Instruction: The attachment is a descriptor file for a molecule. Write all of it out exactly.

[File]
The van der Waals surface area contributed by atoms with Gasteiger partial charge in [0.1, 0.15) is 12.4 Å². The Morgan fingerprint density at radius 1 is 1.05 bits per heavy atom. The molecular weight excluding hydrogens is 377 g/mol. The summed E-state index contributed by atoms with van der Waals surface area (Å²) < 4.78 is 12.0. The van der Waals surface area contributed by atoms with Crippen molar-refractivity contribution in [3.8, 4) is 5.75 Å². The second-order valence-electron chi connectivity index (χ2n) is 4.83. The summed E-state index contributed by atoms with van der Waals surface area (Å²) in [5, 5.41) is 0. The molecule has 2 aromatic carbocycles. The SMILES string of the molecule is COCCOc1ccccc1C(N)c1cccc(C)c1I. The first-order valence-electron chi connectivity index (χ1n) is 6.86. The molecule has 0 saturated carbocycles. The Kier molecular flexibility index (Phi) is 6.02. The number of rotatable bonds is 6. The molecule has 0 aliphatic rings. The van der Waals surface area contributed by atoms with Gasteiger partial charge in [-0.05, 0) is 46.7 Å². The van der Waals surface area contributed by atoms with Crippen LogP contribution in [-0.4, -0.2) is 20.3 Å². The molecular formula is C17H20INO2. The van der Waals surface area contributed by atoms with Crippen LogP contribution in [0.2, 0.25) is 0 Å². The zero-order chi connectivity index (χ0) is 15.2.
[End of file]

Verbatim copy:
The van der Waals surface area contributed by atoms with Gasteiger partial charge in [0.1, 0.15) is 12.4 Å². The Morgan fingerprint density at radius 1 is 1.05 bits per heavy atom. The molecular weight excluding hydrogens is 377 g/mol. The summed E-state index contributed by atoms with van der Waals surface area (Å²) < 4.78 is 12.0. The van der Waals surface area contributed by atoms with Crippen molar-refractivity contribution in [3.8, 4) is 5.75 Å². The second-order valence-electron chi connectivity index (χ2n) is 4.83. The summed E-state index contributed by atoms with van der Waals surface area (Å²) in [5, 5.41) is 0. The molecule has 2 aromatic carbocycles. The SMILES string of the molecule is COCCOc1ccccc1C(N)c1cccc(C)c1I. The first-order valence-electron chi connectivity index (χ1n) is 6.86. The molecule has 0 saturated carbocycles. The Kier molecular flexibility index (Phi) is 6.02. The number of rotatable bonds is 6. The molecule has 0 aliphatic rings. The van der Waals surface area contributed by atoms with Gasteiger partial charge in [-0.05, 0) is 46.7 Å². The van der Waals surface area contributed by atoms with Crippen LogP contribution in [-0.4, -0.2) is 20.3 Å². The molecular formula is C17H20INO2. The van der Waals surface area contributed by atoms with Crippen LogP contribution in [0.2, 0.25) is 0 Å². The zero-order chi connectivity index (χ0) is 15.2.